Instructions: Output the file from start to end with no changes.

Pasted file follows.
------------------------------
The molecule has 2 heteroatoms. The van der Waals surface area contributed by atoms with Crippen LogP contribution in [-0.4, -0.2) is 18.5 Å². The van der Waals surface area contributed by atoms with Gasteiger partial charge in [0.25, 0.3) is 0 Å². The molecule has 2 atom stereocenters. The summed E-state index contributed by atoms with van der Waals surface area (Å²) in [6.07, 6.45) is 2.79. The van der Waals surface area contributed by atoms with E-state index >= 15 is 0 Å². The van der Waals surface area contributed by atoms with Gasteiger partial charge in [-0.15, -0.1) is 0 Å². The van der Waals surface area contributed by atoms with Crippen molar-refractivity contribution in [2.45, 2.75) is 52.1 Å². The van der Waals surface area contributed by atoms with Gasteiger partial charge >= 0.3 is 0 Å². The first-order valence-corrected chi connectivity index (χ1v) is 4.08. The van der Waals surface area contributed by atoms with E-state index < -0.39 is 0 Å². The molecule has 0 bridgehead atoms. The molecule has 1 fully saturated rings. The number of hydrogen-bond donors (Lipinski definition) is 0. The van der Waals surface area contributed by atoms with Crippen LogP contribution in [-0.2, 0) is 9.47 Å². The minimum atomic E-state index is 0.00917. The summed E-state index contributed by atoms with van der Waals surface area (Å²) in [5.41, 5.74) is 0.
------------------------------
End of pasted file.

The molecule has 2 heteroatoms. The van der Waals surface area contributed by atoms with Crippen LogP contribution in [-0.4, -0.2) is 18.5 Å². The van der Waals surface area contributed by atoms with Gasteiger partial charge in [0.25, 0.3) is 0 Å². The molecule has 2 atom stereocenters. The summed E-state index contributed by atoms with van der Waals surface area (Å²) in [6.07, 6.45) is 2.79. The van der Waals surface area contributed by atoms with E-state index >= 15 is 0 Å². The van der Waals surface area contributed by atoms with Gasteiger partial charge in [-0.15, -0.1) is 0 Å². The van der Waals surface area contributed by atoms with Crippen molar-refractivity contribution in [2.45, 2.75) is 52.1 Å². The van der Waals surface area contributed by atoms with Gasteiger partial charge >= 0.3 is 0 Å². The first-order valence-corrected chi connectivity index (χ1v) is 4.08. The van der Waals surface area contributed by atoms with E-state index < -0.39 is 0 Å². The molecule has 0 bridgehead atoms. The molecule has 1 fully saturated rings. The number of hydrogen-bond donors (Lipinski definition) is 0. The van der Waals surface area contributed by atoms with Crippen LogP contribution in [-0.2, 0) is 9.47 Å². The minimum atomic E-state index is 0.00917. The summed E-state index contributed by atoms with van der Waals surface area (Å²) in [5.41, 5.74) is 0.